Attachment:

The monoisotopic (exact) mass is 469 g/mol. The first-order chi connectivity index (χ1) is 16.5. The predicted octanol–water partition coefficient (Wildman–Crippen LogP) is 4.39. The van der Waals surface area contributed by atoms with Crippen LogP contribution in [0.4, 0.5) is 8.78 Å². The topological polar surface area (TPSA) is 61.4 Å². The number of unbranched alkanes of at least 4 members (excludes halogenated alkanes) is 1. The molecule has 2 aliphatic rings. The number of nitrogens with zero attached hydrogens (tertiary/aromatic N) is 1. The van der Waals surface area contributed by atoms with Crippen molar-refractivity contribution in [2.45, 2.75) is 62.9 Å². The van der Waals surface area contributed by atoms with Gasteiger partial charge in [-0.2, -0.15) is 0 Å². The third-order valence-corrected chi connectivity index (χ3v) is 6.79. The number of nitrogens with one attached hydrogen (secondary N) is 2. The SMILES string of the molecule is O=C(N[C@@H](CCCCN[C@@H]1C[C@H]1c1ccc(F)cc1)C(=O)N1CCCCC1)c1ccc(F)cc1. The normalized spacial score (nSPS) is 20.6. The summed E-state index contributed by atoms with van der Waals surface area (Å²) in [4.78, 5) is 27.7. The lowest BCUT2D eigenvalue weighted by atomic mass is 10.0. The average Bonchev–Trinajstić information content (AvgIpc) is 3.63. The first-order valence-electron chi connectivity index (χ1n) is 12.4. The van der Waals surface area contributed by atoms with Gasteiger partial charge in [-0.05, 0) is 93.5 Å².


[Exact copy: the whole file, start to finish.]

The monoisotopic (exact) mass is 469 g/mol. The first-order chi connectivity index (χ1) is 16.5. The predicted octanol–water partition coefficient (Wildman–Crippen LogP) is 4.39. The van der Waals surface area contributed by atoms with Crippen LogP contribution in [0.4, 0.5) is 8.78 Å². The topological polar surface area (TPSA) is 61.4 Å². The number of unbranched alkanes of at least 4 members (excludes halogenated alkanes) is 1. The molecule has 2 aliphatic rings. The number of nitrogens with zero attached hydrogens (tertiary/aromatic N) is 1. The van der Waals surface area contributed by atoms with Crippen molar-refractivity contribution in [2.45, 2.75) is 62.9 Å². The van der Waals surface area contributed by atoms with Gasteiger partial charge in [-0.2, -0.15) is 0 Å². The third-order valence-corrected chi connectivity index (χ3v) is 6.79. The number of nitrogens with one attached hydrogen (secondary N) is 2. The SMILES string of the molecule is O=C(N[C@@H](CCCCN[C@@H]1C[C@H]1c1ccc(F)cc1)C(=O)N1CCCCC1)c1ccc(F)cc1. The normalized spacial score (nSPS) is 20.6. The summed E-state index contributed by atoms with van der Waals surface area (Å²) in [4.78, 5) is 27.7. The lowest BCUT2D eigenvalue weighted by atomic mass is 10.0. The average Bonchev–Trinajstić information content (AvgIpc) is 3.63. The first-order valence-electron chi connectivity index (χ1n) is 12.4. The van der Waals surface area contributed by atoms with Gasteiger partial charge in [-0.05, 0) is 93.5 Å².